Note from the Editors

 

   SEEING RED 

    ENDU(RED) ADMI(RED)
    DESI(RED) WONDE(RED)
    RUMO(RED) ADO(RED)
    ENAMO(RED) INSPI(RED)
    DISCOVE(RED) SAC(RED)
    HUNGE(RED) WONDE(RED)
    EXPLO(RED) FEATU(RED)
    AUTHO(RED) SEA(RED)
    DA(RED) UNCENSO(RED)
    SOA(RED) ADVENTU(RED)

 

 

    


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Blame It on Family


She's a looker

linked to a rock, lying on her back,
struggling to
sear fixed stories of unreachable night
into memory.

Stars shudder magnitudes
of flamboyance for a backatcha
from her pools of limp, liquid as Cassiopeia's
bedroom sighs.

Why is Andromeda chained? 
Blame it on family. 
Blame it all on family.

Perseus is a man
modern with gadgets—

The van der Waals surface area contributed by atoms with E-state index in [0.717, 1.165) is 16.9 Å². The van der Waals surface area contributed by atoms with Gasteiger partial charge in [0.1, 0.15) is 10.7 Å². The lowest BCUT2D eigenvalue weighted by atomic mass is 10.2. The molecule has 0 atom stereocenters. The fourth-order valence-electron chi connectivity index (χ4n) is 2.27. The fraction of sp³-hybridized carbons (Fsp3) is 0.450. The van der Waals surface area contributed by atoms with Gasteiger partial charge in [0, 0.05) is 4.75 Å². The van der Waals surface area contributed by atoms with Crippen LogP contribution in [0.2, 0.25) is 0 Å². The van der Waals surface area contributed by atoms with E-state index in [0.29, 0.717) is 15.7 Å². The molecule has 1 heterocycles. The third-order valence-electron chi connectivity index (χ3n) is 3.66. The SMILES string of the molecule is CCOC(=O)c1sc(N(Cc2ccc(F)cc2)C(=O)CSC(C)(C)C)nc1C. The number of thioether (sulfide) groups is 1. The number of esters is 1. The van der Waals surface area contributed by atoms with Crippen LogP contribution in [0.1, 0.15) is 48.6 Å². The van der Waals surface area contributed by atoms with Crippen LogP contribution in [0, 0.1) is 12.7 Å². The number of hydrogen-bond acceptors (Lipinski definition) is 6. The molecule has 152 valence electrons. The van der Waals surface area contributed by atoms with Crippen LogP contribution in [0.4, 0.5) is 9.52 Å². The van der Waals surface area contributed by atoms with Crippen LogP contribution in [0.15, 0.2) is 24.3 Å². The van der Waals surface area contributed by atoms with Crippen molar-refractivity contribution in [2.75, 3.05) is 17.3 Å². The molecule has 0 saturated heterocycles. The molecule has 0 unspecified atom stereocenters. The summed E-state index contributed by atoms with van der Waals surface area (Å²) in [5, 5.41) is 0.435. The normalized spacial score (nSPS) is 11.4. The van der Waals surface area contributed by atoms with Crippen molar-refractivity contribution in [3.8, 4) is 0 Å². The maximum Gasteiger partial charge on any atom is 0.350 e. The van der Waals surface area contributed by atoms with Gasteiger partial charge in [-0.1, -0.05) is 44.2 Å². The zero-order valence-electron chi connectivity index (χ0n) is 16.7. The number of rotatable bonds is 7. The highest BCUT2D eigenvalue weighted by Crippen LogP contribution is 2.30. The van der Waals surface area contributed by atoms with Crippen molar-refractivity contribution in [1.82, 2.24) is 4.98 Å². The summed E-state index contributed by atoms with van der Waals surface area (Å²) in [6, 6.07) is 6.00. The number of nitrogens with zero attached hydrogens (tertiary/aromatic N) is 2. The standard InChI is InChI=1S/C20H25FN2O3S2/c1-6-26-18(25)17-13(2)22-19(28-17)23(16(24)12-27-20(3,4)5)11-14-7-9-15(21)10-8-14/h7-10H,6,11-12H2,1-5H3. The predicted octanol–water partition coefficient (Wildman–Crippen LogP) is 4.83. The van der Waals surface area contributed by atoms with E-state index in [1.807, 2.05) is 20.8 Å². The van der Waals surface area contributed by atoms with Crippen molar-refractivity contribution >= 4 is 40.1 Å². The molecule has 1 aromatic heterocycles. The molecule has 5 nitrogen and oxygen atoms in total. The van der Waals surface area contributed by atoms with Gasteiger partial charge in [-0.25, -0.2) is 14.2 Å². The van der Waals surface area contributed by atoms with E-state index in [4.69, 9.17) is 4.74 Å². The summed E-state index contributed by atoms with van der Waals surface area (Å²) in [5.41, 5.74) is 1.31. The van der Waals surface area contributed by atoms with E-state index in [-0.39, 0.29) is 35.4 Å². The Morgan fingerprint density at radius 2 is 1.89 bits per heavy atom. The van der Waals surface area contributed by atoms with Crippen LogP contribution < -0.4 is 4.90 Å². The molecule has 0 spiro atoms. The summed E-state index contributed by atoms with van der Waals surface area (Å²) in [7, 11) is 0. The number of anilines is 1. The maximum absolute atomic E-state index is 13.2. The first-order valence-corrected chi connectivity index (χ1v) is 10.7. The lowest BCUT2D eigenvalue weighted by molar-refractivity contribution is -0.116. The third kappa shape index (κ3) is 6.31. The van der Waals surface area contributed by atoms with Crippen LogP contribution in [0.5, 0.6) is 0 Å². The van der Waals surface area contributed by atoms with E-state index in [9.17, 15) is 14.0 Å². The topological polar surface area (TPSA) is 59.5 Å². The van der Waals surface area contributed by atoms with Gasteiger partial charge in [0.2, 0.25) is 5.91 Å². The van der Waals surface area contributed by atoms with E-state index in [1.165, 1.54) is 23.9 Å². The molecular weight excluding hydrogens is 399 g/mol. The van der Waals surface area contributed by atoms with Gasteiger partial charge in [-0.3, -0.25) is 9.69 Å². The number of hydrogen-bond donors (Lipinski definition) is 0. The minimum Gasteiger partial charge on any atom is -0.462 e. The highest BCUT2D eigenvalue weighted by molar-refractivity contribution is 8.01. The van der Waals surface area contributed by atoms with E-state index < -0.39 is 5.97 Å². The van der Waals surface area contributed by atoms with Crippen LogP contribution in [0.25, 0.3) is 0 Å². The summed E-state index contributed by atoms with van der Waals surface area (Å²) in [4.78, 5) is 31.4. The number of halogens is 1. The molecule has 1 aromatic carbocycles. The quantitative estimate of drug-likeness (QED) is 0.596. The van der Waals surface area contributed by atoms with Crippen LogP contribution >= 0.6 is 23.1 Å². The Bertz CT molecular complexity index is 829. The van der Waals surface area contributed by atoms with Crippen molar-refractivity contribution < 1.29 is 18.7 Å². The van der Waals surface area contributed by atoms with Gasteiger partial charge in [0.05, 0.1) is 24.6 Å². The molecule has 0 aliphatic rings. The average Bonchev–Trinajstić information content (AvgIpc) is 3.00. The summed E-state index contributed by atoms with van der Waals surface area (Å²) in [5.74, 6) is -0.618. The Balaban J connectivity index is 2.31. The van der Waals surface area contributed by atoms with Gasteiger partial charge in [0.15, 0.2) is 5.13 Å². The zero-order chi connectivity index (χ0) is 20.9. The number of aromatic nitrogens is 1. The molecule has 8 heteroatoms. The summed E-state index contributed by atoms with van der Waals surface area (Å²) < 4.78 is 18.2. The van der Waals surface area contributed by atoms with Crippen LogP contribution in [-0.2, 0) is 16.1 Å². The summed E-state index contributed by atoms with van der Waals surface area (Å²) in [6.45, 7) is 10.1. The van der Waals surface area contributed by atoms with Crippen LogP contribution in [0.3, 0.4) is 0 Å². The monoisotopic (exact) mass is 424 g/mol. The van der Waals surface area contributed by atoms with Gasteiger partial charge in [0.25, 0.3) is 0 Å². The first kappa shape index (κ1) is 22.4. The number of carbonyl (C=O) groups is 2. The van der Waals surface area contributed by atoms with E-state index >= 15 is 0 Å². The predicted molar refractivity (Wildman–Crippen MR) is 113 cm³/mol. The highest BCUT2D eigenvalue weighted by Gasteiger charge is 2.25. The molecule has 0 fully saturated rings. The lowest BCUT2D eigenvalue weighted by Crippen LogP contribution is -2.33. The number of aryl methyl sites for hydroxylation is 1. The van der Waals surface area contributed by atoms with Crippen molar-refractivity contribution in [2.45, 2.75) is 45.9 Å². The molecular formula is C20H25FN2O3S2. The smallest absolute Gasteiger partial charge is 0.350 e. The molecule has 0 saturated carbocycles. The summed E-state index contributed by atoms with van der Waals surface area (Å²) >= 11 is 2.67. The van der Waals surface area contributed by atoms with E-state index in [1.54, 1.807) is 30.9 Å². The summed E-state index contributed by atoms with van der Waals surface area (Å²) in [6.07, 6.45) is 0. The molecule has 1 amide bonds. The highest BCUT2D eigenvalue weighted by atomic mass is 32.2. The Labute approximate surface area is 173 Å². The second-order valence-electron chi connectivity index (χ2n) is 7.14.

winged sandals, flying horse,
a Gorgon's severed head, depending who's telling.
Like a man, he thinks he's part god.

This is a story of weight,
some from Gaea’s rounded body,
a fly-over for Perseus returning Andromeda
to Ethiopia or Palestine, depending who's telling,
where stars' lingering dreams
are massive as oceans' love of longing
for land.

Andromeda longs to be in
heaven's fearless ice, knowing it's beautiful
to be brave and in chains.


Sarah Sarai’poems are in Boston Review, POOL, Gargoyle and other journals; in her collection, The Future Is Happy (BlazeVOX); in Say It Outloud: Poems About James Brown (Whirlwind). Her stories are in journals including Storyglossia, Fairy Tale Review and The Writing Disorder.


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